Forum for Science, Industry and Business

Sponsored by:     3M 
Search our Site:

 

TGen finds protein inhibitor revives chemotherapy for ovarian patients

06.07.2010
Discovery provides new hope to cancer patients with few treatment options

Investigators at the Translational Genomics Research Institute (TGen) have discovered a way that may help ovarian cancer patients who no longer respond to conventional chemotherapy.

A scientific paper that will be published in the September issue of the journal Gynecologic Oncology describes how the inhibition of a protein, CHEK1, may be an effective element to incorporate into therapies for women with ovarian cancer.

The research led by TGen's Dr. David Azorsa, a Senior Investigator, and Dr. Shilpi Arora, a Staff Scientist, found that inhibiting CHEK1 by a small molecule known as PD 407824, enabled ovarian cancer cells to be attacked again by cisplatin, a widely used platinum-based chemotherapy drug for women with ovarian cancer.

"PD 407824 is only available for laboratory research, but other drugs inhibiting CHEK1 are already used to treat patients in the clinic," said Dr. Raoul Tibes, one of the paper's senior a co-authors and an Associate Investigator in TGen's Clinical Translational Research Division.

The prognosis remains poor for patients with ovarian cancer, which kills nearly 14,600 women in the U.S. annually. The standard treatment for cancer of the ovaries, which produce human egg cells, is surgical removal of the cancer, followed by chemotherapy.

The TGen team proved their method in the research laboratory, which is very encouraging, considering that the use of protein inhibitors in combination with cisplatin, is also proving to be effective in clinical trials with cancer patients.

"The clinical relevance is high, as such novel molecular concepts — inhibiting the repair of cancer cells after treatment with chemotherapies — are in development for many different cancers," said Dr. Tibes, a medical oncologist who treats patients with advanced cancers at TGen Clinical Research Services (TCRS) at Scottsdale Healthcare.

"We actually have similar drug combinations that go after preventing cancer cells to repair themselves, in the clinic already, and we have seen early exciting results. Patients whose tumors had stopped responding to conventional chemotherapy have been made sensitive again, meaning some of these patients responded again to the chemotherapy. The importance of the paper is that it provides evidence that combinations of cisplatin and CHEK1 inhibitors may be worthwhile pursuing in patients with ovarian cancer," said Dr. Tibes.

TCRS is a partnership between TGen and Scottsdale Healthcare that enables laboratory discoveries to be quickly translated into effective therapies for patients at the Virginia G. Piper Cancer Center at Scottsdale Healthcare.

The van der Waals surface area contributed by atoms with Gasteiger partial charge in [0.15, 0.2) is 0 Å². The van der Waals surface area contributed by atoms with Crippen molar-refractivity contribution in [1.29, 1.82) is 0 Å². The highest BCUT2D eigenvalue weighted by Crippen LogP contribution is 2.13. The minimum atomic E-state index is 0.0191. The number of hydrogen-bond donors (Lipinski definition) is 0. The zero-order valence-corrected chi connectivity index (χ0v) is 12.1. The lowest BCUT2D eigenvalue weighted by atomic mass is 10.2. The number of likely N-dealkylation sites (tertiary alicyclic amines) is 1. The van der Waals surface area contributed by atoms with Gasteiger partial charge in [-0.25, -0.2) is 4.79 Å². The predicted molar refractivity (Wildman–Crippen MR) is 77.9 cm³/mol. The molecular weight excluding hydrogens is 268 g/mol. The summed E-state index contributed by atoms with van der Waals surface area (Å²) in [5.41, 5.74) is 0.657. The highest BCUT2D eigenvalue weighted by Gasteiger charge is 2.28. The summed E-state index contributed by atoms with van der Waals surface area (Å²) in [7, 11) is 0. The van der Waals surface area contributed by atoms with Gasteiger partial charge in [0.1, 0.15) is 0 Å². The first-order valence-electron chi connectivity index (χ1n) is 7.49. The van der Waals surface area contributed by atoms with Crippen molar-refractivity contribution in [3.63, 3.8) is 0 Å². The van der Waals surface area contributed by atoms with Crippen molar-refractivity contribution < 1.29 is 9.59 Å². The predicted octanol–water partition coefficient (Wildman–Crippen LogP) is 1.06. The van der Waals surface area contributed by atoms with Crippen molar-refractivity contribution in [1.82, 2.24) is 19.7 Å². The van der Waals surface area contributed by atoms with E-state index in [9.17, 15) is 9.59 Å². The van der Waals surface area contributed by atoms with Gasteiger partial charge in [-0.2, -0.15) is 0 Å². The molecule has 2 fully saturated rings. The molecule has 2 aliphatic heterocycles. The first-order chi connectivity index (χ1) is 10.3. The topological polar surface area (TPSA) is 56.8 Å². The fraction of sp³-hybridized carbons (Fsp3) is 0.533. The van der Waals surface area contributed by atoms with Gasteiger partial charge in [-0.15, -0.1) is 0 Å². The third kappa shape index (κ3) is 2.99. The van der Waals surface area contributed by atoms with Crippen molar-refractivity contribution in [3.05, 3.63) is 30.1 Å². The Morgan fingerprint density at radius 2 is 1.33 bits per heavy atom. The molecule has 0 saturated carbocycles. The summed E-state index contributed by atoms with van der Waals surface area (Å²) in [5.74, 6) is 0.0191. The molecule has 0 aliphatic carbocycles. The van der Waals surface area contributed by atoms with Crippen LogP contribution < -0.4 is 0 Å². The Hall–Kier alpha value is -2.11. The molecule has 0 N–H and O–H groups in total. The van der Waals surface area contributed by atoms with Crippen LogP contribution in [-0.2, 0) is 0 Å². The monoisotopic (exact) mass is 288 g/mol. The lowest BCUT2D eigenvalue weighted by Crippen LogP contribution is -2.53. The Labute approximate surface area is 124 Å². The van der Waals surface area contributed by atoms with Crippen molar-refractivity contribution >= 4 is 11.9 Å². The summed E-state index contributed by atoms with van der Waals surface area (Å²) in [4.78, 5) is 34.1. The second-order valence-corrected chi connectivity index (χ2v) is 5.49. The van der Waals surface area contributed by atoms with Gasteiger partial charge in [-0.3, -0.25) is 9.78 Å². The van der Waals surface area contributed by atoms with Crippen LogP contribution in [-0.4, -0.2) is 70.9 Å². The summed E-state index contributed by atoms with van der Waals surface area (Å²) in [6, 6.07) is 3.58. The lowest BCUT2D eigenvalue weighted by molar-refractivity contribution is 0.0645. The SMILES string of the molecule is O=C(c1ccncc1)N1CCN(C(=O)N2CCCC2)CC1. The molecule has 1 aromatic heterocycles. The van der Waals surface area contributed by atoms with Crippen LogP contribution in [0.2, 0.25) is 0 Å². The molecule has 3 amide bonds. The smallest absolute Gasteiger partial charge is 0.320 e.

For this research, TGen investigators used cutting-edge technology to screen 572 kinases, the body's protein enzymes that affect how cells function. They discovered 55 siRNAs — strands of RNA molecules that affect the expression of genes — that to some degree enabled cisplatin to slow the growth of cancer cells.

According to the paper, one of those small molecule inhibitors, PD 407824, was especially effective in sensitizing ovarian cancer cells, SKOV3 and OVCAR3, to the growth inhibiting effects of cisplatin. PD 407824 and SB 218078 were the two small molecule inhibitors to CHEK1, that were found to sensitize pancreatic cancer cells to the chemotherapy drug gemcitabine, according to a paper published by the same group last year in the Journal of Translational Medicine.

"Our new data provide kinase targets that could be exploited to design better therapeutics for ovarian cancer patients," said Dr. David Azorsa, Head of TGen's Biological Therapeutics Lab and the senior author of the paper published in Gynecologic Oncology.

In addition, Shilpi Arora, a TGen Staff Scientist and the paper's lead author, said this data, "also demonstrate the effectiveness of high-throughput RNAi screening as a tool for identifying sensitizing targets to known and established chemotherapeutic agents."

About TGen

The Translational Genomics Research Institute (TGen) is a Phoenix, Arizona-based non-profit organization dedicated to conducting groundbreaking research with life changing results. Research at TGen is focused on helping patients with diseases such as cancer, neurological disorders and diabetes. TGen is on the cutting edge of translational research where investigators are able to unravel the genetic components of common and complex diseases. Working with collaborators in the scientific and medical communities, TGen believes it can make a substantial contribution to the efficiency and effectiveness of the translational process. TGen is affiliated with the Van Andel Research Institute in Grand Rapids, Michigan. For more information, visit: www.tgen.org.